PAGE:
know the names of most of the gentlemen.”        always votes to have the club ride on the
   Mr. Twiddle instantly knew that the           O. Road. This is the reason why the club
home of these ladies was the next farm-          members so often speak of “The Twiddle
house. He had met Mr. Rudd, a prosper-           Twins?
ous deaf-mute; but he did not know that                                 President Bates.

                              THE PERFECT CANOE.
   It is strange, yet nevertheless true,         yond improving. But perfection is always
that although the A.C.A. brings together         just a little in advance, and the last screw
within its membership persons with such a        is never driven home nor the last piece of
variety of tastes, habits, social conditions,    leather affixed, and the canoeist dies—
religious faiths, political views, professions   if a canoeist ever does die—with the irre-
and trades, yet there is one point upon          pressible thought in his brain that if he
which its members perfectly agree,—one           had only placed that cleat a little farther
bugle-note sounded in chorus in which            aft, he would have surely acquired that
there is no discord,—one supreme belief          ignis fatuus, the perfect canoe.
grounded in every mind, and held as firm             So much of an opposing nature has been
as the mountain on its base. This one            written on the perfect canoe that, after
point of harmonious opinion is, that each        reading the various accounts, one is left in
member possesses the most perfect craft in       a mixed-up state of feeling as to what is
existence. Whether the particular mem-           what, and has confused, nightmarish ideas
ber owns a Shadow, a Princess, a Peter-          as to whether the perfect article should be
boro’, or a St. Paul; whether it is lap-         thirty inches long and fourteen feet broad,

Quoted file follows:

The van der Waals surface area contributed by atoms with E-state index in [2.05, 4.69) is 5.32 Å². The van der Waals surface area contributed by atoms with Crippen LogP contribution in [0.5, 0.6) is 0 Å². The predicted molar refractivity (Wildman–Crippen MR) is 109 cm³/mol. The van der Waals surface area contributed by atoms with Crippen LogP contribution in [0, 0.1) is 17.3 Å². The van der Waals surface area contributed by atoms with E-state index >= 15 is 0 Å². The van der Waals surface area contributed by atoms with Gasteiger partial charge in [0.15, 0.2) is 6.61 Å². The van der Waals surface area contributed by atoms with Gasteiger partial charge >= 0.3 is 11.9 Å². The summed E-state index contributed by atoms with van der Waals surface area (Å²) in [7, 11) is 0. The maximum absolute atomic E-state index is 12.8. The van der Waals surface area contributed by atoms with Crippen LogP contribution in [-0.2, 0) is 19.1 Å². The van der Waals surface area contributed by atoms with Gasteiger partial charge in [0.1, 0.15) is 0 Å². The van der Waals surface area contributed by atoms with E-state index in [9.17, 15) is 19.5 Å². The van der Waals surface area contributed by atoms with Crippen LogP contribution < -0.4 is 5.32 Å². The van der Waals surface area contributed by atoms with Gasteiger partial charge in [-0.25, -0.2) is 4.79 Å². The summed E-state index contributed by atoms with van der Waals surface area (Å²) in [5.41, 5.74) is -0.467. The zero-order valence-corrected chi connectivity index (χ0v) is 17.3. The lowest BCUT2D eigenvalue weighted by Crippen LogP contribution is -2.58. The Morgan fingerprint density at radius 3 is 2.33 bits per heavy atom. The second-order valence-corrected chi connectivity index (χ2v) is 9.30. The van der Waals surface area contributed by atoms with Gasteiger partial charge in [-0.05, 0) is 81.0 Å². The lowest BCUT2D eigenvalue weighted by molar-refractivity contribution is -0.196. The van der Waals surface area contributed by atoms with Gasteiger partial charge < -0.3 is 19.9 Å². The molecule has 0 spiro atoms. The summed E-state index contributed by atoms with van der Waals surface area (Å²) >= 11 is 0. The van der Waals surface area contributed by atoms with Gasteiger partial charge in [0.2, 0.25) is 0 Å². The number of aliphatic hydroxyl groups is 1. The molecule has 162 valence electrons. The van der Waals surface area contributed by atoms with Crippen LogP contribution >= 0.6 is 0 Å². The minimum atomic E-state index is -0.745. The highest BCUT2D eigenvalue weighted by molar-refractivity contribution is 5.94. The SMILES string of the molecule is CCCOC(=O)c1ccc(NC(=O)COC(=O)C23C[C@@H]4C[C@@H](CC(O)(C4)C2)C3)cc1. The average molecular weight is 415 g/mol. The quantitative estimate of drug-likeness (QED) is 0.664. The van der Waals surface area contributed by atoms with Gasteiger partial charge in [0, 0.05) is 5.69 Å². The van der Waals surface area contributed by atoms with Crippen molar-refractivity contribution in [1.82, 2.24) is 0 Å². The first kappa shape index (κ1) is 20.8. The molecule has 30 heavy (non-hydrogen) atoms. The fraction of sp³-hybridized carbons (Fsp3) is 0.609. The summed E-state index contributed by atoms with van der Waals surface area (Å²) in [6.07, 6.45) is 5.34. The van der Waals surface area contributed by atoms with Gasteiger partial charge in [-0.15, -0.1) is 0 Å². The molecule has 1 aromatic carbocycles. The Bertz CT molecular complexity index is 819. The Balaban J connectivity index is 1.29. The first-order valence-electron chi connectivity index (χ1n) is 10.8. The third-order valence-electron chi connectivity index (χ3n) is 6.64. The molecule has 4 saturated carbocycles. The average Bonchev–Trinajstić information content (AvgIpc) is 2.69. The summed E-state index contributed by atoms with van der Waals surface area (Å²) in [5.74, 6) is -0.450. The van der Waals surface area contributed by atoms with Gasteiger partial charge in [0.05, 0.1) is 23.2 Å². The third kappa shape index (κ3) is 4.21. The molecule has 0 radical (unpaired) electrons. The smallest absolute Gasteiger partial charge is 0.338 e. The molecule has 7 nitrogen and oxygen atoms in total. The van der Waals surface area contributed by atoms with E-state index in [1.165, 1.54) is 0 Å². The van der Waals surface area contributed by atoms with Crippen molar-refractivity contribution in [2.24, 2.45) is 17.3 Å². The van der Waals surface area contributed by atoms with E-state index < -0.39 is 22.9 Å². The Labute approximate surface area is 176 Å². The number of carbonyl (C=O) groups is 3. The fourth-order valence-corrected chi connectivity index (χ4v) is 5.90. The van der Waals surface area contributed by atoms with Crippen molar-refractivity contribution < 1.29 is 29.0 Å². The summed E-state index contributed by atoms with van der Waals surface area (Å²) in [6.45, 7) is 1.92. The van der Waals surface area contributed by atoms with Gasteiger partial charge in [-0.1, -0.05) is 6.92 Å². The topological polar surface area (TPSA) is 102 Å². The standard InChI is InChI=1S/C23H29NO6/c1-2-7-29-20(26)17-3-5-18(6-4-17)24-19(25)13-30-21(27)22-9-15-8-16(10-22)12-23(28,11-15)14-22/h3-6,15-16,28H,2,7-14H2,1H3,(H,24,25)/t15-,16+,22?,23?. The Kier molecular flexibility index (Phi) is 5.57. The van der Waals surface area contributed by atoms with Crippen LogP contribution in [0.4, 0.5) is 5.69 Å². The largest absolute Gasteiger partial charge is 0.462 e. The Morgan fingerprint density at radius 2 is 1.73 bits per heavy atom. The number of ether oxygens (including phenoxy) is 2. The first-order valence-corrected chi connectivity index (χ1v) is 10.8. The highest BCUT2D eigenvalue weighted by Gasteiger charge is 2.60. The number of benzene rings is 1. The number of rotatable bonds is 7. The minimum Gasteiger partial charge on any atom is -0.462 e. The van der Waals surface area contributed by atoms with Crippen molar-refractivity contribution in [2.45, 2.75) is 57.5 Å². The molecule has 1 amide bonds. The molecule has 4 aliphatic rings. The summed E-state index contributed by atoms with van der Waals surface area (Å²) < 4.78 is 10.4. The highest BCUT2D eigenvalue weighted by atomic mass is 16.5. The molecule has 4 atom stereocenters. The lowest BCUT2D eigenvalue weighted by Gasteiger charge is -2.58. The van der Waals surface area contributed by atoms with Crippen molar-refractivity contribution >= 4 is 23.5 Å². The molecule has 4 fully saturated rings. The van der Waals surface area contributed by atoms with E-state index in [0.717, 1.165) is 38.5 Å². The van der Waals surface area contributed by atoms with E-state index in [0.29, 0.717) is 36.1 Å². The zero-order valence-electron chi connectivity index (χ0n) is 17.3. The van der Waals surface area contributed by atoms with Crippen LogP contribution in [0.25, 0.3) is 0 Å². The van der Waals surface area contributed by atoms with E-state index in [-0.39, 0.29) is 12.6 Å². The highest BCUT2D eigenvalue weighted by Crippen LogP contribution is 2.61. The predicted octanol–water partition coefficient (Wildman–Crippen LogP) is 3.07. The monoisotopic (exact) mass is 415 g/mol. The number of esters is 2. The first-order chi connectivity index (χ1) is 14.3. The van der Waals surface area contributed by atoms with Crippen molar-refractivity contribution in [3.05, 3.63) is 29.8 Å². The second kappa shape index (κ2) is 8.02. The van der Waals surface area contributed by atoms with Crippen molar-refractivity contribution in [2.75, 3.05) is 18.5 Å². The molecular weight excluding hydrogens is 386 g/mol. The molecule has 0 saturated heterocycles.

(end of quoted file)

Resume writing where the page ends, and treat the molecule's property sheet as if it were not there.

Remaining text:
streak or smooth skin; whether it is of          the hatches be dagger-shaped or suspended
wood, tin, leather, paper, canvas, or birch-     from the bow in a semicircle, the mast be
bark, he is equally willing to be qualified      cambered so as to turn the rain, or the
to the fact that his canoe and its appoint-      keel be rolled up in water-proof bags and
ments are the handsomest and most availa-        stowed away in the mast-tube. And
ble under the sun. Even the modest owner         then the sail-rigging-literature, that has
of the original Stella Maris, who said in a      driven so many poor canoeists to the verge
published article, some time since, that he       of insanity in their endeavor to keep the
did not claim absolute perfection for his         lines from kinking in their brains! Oh
model, blushed, I have no doubt, when he          my! Even Tyson, after writing an article
wrote the lines, at his own bold dissem-          on top-gallant halyards and pulley-lifts, has
bling.                                            been known to faint dead away when he
   Not that any member thinks that his            read the matter in cold print and endeavored
canoe cannot be improved upon. Oh, no!            to understand it; and Whitlock, our own
 Bless you, no! for he is always tinkering        gallant Whitlock, is more than suspected
at it with new ideas which he considers the       of being compelled to have his eyes
ne plus ultra of canoeistic science; but he       bandaged and his ears filled with cotton
merely believes that no one else under-          while working upon one of his awe-in-
stands so well as he what it is that is de-       spiring treatises on balance lateens and tri-
fined by the words “a perfect canoe.” Just        angular lugs, lest he might commit violence
as soon as he shortens his mast a little,         upon himself before his task was completed.
puts in a screw here, or fastens a leather          Now, if every member of the A.C.A. pos-
strap on there then his canoe will be be-         sessed a canoe such as is mine, they might